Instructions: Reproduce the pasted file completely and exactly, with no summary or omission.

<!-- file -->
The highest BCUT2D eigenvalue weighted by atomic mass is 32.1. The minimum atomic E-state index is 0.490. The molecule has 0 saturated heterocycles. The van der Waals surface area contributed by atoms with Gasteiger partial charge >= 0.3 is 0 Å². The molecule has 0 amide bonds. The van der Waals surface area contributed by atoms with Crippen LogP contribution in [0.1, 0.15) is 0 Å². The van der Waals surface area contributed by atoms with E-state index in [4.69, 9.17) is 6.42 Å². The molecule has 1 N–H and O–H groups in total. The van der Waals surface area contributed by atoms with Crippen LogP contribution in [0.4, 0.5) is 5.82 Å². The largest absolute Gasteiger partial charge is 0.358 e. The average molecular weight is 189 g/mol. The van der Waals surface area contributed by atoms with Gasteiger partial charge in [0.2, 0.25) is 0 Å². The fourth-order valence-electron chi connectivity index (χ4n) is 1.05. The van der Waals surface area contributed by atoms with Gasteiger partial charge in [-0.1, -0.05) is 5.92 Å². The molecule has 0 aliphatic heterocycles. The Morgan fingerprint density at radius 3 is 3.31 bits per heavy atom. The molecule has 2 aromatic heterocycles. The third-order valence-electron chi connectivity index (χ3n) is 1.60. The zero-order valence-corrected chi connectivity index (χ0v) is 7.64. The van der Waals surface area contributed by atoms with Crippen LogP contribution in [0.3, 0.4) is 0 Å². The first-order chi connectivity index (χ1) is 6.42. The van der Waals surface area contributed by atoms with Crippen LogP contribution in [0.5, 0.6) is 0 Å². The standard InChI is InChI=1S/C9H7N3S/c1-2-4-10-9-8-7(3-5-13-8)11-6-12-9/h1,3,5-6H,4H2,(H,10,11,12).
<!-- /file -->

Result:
The highest BCUT2D eigenvalue weighted by atomic mass is 32.1. The minimum atomic E-state index is 0.490. The molecule has 0 saturated heterocycles. The van der Waals surface area contributed by atoms with Gasteiger partial charge >= 0.3 is 0 Å². The molecule has 0 amide bonds. The van der Waals surface area contributed by atoms with Crippen LogP contribution in [0.1, 0.15) is 0 Å². The van der Waals surface area contributed by atoms with E-state index in [4.69, 9.17) is 6.42 Å². The molecule has 1 N–H and O–H groups in total. The van der Waals surface area contributed by atoms with Crippen LogP contribution in [0.4, 0.5) is 5.82 Å². The largest absolute Gasteiger partial charge is 0.358 e. The average molecular weight is 189 g/mol. The van der Waals surface area contributed by atoms with Gasteiger partial charge in [0.2, 0.25) is 0 Å². The fourth-order valence-electron chi connectivity index (χ4n) is 1.05. The van der Waals surface area contributed by atoms with Gasteiger partial charge in [-0.1, -0.05) is 5.92 Å². The molecule has 0 aliphatic heterocycles. The Morgan fingerprint density at radius 3 is 3.31 bits per heavy atom. The molecule has 2 aromatic heterocycles. The third-order valence-electron chi connectivity index (χ3n) is 1.60. The zero-order valence-corrected chi connectivity index (χ0v) is 7.64. The van der Waals surface area contributed by atoms with Crippen LogP contribution in [0.3, 0.4) is 0 Å². The first-order chi connectivity index (χ1) is 6.42. The van der Waals surface area contributed by atoms with Crippen LogP contribution in [0.5, 0.6) is 0 Å². The standard InChI is InChI=1S/C9H7N3S/c1-2-4-10-9-8-7(3-5-13-8)11-6-12-9/h1,3,5-6H,4H2,(H,10,11,12).